In 2010, an 18-meter-tall “life-size” model of Mobile Suit Gundam was erected in Higashi Shizuoka Plaza near JR Higashi Shizuoka Station. It was one of the main attractions of the Shizuoka Hobby Fair which organizers hope will bring visitors to the town which aims to win recognition as a major center of plastic model manufacturing. Over 4 million people came out to see an 18-meter-tall statue of Gundam robot RX-78-2 when it was shown for a month in Odaiba, Tokyo. Organizers were expecting only about 1.5 million people . One couple was even married at the foot of the statue.

Space Battleship Yamato

“Space Battleship Yamato” is an anime that debuted in 1974 that is credited with launching the trend that would ultimately prdice Mobile Suit Gundam and Transformers. In the series the battleship Yamato travels 148,000 light years to the Planet Iscandar to save Earth from radioactive pollution. [Source: Makoto Fukuda, Yomiuri Shimbun, November 12, 2010]

Makoto Fukuda wrote in the Yomiuri Shimbun: “When “Space Battleship Yamato” was first broadcast in 1974, few people paid much attention to the show. Viewers were instead tuning into the much-loved Heidi, the Isao Takahata and Hayao Miyazaki anime airing in the same time slot on another channel. Yamato's run was cut short, from a planned 39 episodes to 26 episodes, and only ran for six months.”

“But, as often is the case, Yamato had found a fanbase among young science-fiction fans who grew up on TV anime. Small fanclubs were established nationwide, and fans flooded the producers with requests to rebroadcast it or turn it into a film. It was released under the name “Star Blazers” overseas. The anime's producers responded to demand with the theatrical release of 1977's “Yamato” . The film was revolutionary: Despite having been based on a series that once was deemed a flop, it turned out to be a box-office smash.

“Back in 1974, the creators of Space Battleship Yamato could not have known the incredible influence their TV show would have on what would become the global phenomenon of anime. If it were not for Yamato and the success it experienced, there likely never would have been such great sci-fi series as “Mobile Suit Gundam” or “New Genesis Evangelion” .

In December 2009 “Space Battleship Yamato: Revival” was released. It was the first Yamato film in 26 years. Yoshinobu Nishizaki, the film's director, said,"I want people young and old to watch Yamato and empathize with Susumu Kodai [the protagonist], who has a mission in life," he said. Nishizaki, who was the producer and one of the writers of the original “Space Battleship Yamato” television series, died in November 2010, reportedly after falling from his boat while preparing to swim from it to a port on Chichijima island. Fittingly, the boat was named the Yamato. Space Battleship Yamato, the first attempt at a live-action version of the classic anime, starring SMAP member Takuya Kimura as Kodai, was released in November 2010, The $22 million film has been called a visually interesting adaption of the U.S. series “Battlestar Gallactica” with a poor story.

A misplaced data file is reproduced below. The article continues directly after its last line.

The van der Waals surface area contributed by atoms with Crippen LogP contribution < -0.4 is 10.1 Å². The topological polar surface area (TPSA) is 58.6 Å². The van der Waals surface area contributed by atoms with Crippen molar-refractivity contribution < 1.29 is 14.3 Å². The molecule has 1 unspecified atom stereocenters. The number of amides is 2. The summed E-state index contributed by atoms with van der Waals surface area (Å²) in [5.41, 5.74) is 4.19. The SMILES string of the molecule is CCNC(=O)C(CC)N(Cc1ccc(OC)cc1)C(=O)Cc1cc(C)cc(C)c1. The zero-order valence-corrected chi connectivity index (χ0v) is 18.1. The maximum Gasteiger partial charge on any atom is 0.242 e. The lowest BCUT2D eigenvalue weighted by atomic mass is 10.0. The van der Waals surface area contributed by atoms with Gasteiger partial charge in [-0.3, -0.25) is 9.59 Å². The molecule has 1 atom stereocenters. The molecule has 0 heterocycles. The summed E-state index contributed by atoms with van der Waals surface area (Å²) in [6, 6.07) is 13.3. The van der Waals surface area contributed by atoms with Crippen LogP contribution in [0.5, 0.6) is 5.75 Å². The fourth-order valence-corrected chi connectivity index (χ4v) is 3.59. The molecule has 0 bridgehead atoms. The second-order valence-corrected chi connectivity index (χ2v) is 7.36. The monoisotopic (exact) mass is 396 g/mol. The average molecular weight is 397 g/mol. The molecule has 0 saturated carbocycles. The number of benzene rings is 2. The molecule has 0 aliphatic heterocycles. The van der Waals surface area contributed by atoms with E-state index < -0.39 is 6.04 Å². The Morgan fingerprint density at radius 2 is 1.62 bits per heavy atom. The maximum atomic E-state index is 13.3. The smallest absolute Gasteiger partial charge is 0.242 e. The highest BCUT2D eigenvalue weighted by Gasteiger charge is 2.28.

Macross Robot Series

Chiyono Sugiyama wrote in the Daily Yomiuri, “Even among the many robot-themed series that populate the world of anime, the decades-old Macross franchise is in a class of its own. Fast-paced space combat, transformable fighter jets (known as Valkyries), pop music and a love triangle have been essential to every Macross series since it debuted back in 1982 with Super Dimension Fortress Macross, which was quickly dubbed and released in the West as part of the popular Robotech series. [Source: Chiyono Sugiyama, Daily Yomiuri, March 4, 2011]

Director Shoji Kawamori has been involved with the Macross series since the beginning and has directed many of the films. On the most recent series Kawamori said"The “Macross Frontiera4 series was well known for its variety of elements. Each of them could become their own movie — be it one about a love triangle, or fighting aliens, and so on’so it was a real challenge for us to figure out a new and interesting way to effectively combine all of the elements into a single movie."

Sugiyama wrote: “Music plays an important role in the Macross franchise. Yoko Kanno's compositions are effective in evoking feelings of speed, particularly during Valkyrie battles, which are made all the more exciting because of it. The series' two divas, meanwhile, display the musicality needed to successfully deliver Kanno's pop tracks.” Some of the fight scenes are very fast and intense: blink and you might miss any one of films tricks. “

The films are often peppered with “Easter eggs” for longtime Macross fans. Sugiyama wrote that in the 2011 film, “One such "present" happens during this prison scene: Ranka's backing band is called the Lovely Bomber, a nod to the band Fire Bomber from “Macross 7" . There are even homages to Osamu Tezuka at the beginning of the film, with characters such as Black Jack and Astro Boy making brief appearances.” At a press conference for that film, Kawamori said: "This film is a showcase of all that is possible in anime."